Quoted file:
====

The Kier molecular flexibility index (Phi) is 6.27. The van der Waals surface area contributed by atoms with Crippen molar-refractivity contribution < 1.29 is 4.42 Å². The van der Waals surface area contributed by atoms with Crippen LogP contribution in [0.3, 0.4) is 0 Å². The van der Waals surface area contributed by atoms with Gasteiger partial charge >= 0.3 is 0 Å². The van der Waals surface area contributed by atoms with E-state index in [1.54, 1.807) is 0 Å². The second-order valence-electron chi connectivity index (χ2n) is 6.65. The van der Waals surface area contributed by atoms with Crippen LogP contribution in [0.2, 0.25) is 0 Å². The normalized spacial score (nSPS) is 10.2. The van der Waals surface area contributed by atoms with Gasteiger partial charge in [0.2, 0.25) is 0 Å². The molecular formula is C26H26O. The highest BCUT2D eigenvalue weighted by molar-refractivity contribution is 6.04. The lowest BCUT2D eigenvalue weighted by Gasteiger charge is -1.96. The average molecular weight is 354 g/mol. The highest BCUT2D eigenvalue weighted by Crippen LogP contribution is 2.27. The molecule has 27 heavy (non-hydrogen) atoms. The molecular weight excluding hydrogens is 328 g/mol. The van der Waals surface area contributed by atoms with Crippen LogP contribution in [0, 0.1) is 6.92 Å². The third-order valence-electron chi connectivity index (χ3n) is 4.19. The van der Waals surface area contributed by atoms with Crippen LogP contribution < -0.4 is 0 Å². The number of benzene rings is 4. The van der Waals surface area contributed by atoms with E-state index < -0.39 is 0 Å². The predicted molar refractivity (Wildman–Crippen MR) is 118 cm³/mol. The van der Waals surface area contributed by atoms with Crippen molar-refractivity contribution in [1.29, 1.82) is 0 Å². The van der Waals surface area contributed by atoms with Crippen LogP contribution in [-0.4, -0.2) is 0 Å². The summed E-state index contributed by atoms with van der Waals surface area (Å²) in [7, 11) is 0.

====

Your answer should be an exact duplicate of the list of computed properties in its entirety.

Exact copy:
The Kier molecular flexibility index (Phi) is 6.27. The van der Waals surface area contributed by atoms with Crippen molar-refractivity contribution < 1.29 is 4.42 Å². The van der Waals surface area contributed by atoms with Crippen LogP contribution in [0.3, 0.4) is 0 Å². The van der Waals surface area contributed by atoms with Gasteiger partial charge >= 0.3 is 0 Å². The van der Waals surface area contributed by atoms with E-state index in [1.54, 1.807) is 0 Å². The second-order valence-electron chi connectivity index (χ2n) is 6.65. The van der Waals surface area contributed by atoms with Crippen LogP contribution in [0.2, 0.25) is 0 Å². The normalized spacial score (nSPS) is 10.2. The van der Waals surface area contributed by atoms with Gasteiger partial charge in [0.2, 0.25) is 0 Å². The molecular formula is C26H26O. The highest BCUT2D eigenvalue weighted by molar-refractivity contribution is 6.04. The lowest BCUT2D eigenvalue weighted by Gasteiger charge is -1.96. The average molecular weight is 354 g/mol. The highest BCUT2D eigenvalue weighted by Crippen LogP contribution is 2.27. The molecule has 27 heavy (non-hydrogen) atoms. The molecular weight excluding hydrogens is 328 g/mol. The van der Waals surface area contributed by atoms with Crippen LogP contribution in [0, 0.1) is 6.92 Å². The third-order valence-electron chi connectivity index (χ3n) is 4.19. The van der Waals surface area contributed by atoms with Crippen LogP contribution < -0.4 is 0 Å². The number of benzene rings is 4. The van der Waals surface area contributed by atoms with E-state index < -0.39 is 0 Å². The predicted molar refractivity (Wildman–Crippen MR) is 118 cm³/mol. The van der Waals surface area contributed by atoms with Crippen molar-refractivity contribution in [1.29, 1.82) is 0 Å². The van der Waals surface area contributed by atoms with Crippen LogP contribution in [-0.4, -0.2) is 0 Å². The summed E-state index contributed by atoms with van der Waals surface area (Å²) in [7, 11) is 0.